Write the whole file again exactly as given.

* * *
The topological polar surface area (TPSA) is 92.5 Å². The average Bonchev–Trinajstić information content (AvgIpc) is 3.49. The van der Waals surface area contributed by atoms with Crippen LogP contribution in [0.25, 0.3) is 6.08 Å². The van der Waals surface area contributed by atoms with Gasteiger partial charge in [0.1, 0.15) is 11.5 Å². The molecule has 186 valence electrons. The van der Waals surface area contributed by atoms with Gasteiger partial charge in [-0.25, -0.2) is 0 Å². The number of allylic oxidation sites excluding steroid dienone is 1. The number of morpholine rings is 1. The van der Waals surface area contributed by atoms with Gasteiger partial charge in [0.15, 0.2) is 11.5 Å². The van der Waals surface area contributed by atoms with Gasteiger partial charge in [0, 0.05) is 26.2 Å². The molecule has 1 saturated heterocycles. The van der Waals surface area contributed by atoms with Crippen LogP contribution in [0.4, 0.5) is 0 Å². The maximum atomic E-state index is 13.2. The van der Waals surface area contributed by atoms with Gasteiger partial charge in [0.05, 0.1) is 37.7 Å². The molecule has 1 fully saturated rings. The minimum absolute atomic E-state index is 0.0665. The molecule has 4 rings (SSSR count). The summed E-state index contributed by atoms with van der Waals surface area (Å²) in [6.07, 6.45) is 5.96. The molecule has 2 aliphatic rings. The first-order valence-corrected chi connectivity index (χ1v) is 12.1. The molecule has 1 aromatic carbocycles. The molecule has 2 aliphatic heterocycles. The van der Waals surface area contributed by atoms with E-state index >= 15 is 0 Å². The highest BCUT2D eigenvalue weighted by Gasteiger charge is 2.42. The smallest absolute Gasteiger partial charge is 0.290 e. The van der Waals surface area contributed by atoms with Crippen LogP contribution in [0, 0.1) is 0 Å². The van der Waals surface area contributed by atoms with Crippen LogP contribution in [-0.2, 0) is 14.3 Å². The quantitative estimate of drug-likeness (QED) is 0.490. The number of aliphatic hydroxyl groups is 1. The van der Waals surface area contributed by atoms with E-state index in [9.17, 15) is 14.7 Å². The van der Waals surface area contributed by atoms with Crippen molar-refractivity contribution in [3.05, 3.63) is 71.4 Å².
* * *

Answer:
The topological polar surface area (TPSA) is 92.5 Å². The average Bonchev–Trinajstić information content (AvgIpc) is 3.49. The van der Waals surface area contributed by atoms with Crippen LogP contribution in [0.25, 0.3) is 6.08 Å². The van der Waals surface area contributed by atoms with Gasteiger partial charge in [0.1, 0.15) is 11.5 Å². The molecule has 186 valence electrons. The van der Waals surface area contributed by atoms with Gasteiger partial charge in [-0.25, -0.2) is 0 Å². The number of allylic oxidation sites excluding steroid dienone is 1. The number of morpholine rings is 1. The van der Waals surface area contributed by atoms with Gasteiger partial charge in [0.15, 0.2) is 11.5 Å². The van der Waals surface area contributed by atoms with Gasteiger partial charge in [0, 0.05) is 26.2 Å². The molecule has 1 saturated heterocycles. The van der Waals surface area contributed by atoms with Crippen LogP contribution in [0.4, 0.5) is 0 Å². The maximum atomic E-state index is 13.2. The van der Waals surface area contributed by atoms with Gasteiger partial charge in [0.05, 0.1) is 37.7 Å². The molecule has 1 fully saturated rings. The minimum absolute atomic E-state index is 0.0665. The molecule has 4 rings (SSSR count). The summed E-state index contributed by atoms with van der Waals surface area (Å²) in [6.07, 6.45) is 5.96. The molecule has 2 aliphatic rings. The first-order valence-corrected chi connectivity index (χ1v) is 12.1. The molecule has 1 aromatic carbocycles. The molecule has 2 aliphatic heterocycles. The van der Waals surface area contributed by atoms with E-state index >= 15 is 0 Å². The highest BCUT2D eigenvalue weighted by Gasteiger charge is 2.42. The smallest absolute Gasteiger partial charge is 0.290 e. The van der Waals surface area contributed by atoms with Crippen LogP contribution in [0, 0.1) is 0 Å². The van der Waals surface area contributed by atoms with Crippen LogP contribution in [-0.2, 0) is 14.3 Å². The quantitative estimate of drug-likeness (QED) is 0.490. The number of aliphatic hydroxyl groups is 1. The van der Waals surface area contributed by atoms with E-state index in [9.17, 15) is 14.7 Å². The van der Waals surface area contributed by atoms with Crippen molar-refractivity contribution in [3.05, 3.63) is 71.4 Å².